Three sailors were rescued on Sunday after a joint operation by the Coast Guard and two good Samaritans on commercial vessels who retrieved the crew of the 42-ft sailing vessel Coco Haz III. The sailboat, a Japanese-flagged vessel, had been dismasted approximately four days earlier and some 600 miles west-southwest of the Hawaiian Islands, according to a Coast Guard press release.
“The three crew [including two US nationals and one Japanese citizen] on the sailing vessel are reportedly in good condition, with one possible concussion after further assessment by a flight surgeon, and en route to Honolulu aboard the motor vessel Kalamazoo,” the release said. “They are expected to arrive later in the week.”
“On December 23, Coast Guard Joint Rescue Coordination Center (JRCC) Honolulu watchstanders received notification via a third party reporting source of an unreported sailing vessel transiting from Osaka, Japan, to Waikiki, Oahu, with three people aboard,” the Coast Guard said. “The last known position of the boat at the time plotted approximately 805 miles northwest of Oahu.”
JRCC Honolulu started making callouts and released a Safety NET message to all commercial traffic in the area. With help from the Japanese Coast Guard, JRCC eventually contacted the owner of Coco Haz III on Christmas Day, when it was discovered that the sailboat had dismasted. It was reported by the Coast Guard that “the crew had 500 gallons of fuel, two weeks of food, one month of water onboard, and an orange life raft aboard as of December 19.” .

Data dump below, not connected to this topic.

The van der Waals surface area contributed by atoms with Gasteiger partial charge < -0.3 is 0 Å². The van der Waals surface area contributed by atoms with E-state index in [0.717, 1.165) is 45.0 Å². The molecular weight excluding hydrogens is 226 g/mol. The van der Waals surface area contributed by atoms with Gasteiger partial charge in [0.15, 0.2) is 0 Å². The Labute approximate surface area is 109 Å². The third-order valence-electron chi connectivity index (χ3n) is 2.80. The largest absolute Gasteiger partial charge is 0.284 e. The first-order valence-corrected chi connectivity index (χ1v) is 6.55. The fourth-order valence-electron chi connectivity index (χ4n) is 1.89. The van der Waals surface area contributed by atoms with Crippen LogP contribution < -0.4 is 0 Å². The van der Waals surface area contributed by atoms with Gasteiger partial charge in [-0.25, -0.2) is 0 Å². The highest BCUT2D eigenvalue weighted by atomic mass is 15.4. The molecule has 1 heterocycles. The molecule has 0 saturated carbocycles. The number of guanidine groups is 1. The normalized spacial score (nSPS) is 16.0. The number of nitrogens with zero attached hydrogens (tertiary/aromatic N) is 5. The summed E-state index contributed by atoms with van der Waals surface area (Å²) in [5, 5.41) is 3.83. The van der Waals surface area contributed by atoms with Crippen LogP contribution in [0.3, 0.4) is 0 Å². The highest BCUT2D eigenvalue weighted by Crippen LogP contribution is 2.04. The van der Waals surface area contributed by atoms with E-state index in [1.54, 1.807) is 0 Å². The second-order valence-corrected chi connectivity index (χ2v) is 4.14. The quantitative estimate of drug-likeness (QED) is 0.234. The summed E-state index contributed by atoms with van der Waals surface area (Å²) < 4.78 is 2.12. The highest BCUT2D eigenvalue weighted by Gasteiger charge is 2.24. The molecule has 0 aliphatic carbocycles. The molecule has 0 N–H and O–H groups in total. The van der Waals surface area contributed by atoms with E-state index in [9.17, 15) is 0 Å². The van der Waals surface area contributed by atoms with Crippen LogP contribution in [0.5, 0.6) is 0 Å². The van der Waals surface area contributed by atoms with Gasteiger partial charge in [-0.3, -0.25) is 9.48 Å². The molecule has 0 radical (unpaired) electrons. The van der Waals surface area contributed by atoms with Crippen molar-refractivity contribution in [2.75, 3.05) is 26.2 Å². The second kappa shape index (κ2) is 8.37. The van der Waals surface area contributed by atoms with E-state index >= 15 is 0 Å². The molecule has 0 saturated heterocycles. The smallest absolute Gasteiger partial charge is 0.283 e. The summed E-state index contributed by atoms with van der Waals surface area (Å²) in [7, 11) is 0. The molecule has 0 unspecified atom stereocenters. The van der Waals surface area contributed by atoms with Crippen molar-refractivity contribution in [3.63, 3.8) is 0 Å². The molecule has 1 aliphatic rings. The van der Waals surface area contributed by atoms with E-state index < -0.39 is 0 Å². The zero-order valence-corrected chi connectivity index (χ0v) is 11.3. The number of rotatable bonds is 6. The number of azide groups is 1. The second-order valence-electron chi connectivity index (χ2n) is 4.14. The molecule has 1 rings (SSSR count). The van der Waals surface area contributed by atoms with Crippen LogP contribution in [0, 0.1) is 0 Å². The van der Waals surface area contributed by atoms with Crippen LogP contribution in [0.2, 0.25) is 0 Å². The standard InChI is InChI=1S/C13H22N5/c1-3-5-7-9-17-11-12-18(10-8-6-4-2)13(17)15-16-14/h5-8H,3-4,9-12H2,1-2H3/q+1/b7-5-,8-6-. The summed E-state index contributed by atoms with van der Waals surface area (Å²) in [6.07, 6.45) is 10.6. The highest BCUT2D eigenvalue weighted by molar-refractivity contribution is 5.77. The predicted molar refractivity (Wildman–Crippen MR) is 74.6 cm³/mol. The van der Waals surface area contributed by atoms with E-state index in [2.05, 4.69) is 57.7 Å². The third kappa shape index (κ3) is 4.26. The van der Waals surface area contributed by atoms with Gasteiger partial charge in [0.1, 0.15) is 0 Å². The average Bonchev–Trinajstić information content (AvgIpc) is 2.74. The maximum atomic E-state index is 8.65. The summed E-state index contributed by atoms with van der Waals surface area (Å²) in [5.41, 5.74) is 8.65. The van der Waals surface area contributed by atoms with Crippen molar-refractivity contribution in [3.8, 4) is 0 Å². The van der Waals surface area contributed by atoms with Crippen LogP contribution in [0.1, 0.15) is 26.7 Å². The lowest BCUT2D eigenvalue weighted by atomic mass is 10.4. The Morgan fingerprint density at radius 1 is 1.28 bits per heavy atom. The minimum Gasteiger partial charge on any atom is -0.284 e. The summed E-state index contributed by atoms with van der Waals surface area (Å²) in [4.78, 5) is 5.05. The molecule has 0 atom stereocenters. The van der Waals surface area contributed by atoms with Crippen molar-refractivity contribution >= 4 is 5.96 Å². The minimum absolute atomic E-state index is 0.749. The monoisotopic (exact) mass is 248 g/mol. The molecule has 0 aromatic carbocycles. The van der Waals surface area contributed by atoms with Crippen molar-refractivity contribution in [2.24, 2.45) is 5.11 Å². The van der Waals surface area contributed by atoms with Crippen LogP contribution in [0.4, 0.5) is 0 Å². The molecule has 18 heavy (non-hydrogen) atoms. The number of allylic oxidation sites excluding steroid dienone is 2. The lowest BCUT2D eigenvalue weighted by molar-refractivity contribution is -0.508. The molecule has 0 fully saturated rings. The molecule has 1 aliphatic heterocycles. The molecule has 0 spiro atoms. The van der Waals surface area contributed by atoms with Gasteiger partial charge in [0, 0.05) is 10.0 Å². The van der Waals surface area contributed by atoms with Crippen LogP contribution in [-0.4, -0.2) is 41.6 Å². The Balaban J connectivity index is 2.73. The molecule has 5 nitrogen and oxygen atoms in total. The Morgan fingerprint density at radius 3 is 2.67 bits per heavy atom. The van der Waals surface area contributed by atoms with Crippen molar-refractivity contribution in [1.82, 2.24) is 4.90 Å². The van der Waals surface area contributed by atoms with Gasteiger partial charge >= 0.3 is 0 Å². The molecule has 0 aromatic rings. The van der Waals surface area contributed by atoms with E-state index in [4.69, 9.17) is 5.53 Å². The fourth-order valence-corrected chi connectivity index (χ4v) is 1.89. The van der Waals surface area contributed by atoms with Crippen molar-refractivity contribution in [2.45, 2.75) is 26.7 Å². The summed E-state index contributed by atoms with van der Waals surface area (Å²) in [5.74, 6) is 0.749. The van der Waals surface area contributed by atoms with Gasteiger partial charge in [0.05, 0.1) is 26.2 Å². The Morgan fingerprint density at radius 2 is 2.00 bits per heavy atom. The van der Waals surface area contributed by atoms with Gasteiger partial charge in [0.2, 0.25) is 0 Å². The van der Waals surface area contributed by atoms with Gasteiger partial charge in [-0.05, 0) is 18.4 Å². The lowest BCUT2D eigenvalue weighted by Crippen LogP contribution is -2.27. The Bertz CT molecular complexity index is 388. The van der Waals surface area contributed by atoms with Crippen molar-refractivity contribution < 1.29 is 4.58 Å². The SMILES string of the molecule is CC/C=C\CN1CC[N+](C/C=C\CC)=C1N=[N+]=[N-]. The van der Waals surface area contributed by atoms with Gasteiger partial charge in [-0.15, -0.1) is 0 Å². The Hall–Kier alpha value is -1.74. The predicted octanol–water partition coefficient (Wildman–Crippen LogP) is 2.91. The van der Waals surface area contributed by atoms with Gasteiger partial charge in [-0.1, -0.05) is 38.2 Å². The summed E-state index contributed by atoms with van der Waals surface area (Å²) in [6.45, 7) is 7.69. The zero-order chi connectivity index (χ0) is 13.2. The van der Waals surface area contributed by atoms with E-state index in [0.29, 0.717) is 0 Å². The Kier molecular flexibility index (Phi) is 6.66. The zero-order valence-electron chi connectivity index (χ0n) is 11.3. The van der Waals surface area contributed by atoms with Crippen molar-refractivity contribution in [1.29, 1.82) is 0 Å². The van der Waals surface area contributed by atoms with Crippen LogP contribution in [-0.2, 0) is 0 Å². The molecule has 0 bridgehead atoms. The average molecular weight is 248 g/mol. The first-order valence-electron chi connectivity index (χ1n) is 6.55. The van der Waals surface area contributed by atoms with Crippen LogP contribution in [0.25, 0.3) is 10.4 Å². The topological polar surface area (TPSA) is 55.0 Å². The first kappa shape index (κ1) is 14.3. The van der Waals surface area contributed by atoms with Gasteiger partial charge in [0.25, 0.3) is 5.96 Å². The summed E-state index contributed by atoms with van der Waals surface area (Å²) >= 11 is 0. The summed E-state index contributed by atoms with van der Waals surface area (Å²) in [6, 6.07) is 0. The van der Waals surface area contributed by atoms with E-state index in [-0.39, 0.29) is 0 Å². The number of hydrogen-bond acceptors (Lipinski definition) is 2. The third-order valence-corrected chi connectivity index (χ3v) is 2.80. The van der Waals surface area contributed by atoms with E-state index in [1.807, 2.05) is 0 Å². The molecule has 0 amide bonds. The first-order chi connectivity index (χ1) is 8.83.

Both the Coast Guard and the US Navy began aerial searches for the Coco Haz III over the next several days. “The Coast Guard Cutter Joseph Gerczak also responded from Honolulu, but shortly after reaching the search area, they turned back due to a low fuel state,” the Coast Guard said.
“We appreciate the support of the good Samaritans aboard the Kalamazoo who made this rescue possible,” Lt. Diane French, a JRCC Honolulu officer, was quoted as saying. “This was a difficult case given the remote area of the search and a lack of communications with the crew. We appreciate the support of the Navy Poseidon air crews who were more than willing to fly and assist us during the holiday season. While the sailing vessel crew had supplies for the voyage, they did not have an electronic position-indicating radio beacon. Such a device would have provided their location rapidly and accurately, significantly shortening the search. We recommend anyone undertaking voyages offshore take an EPIRB.”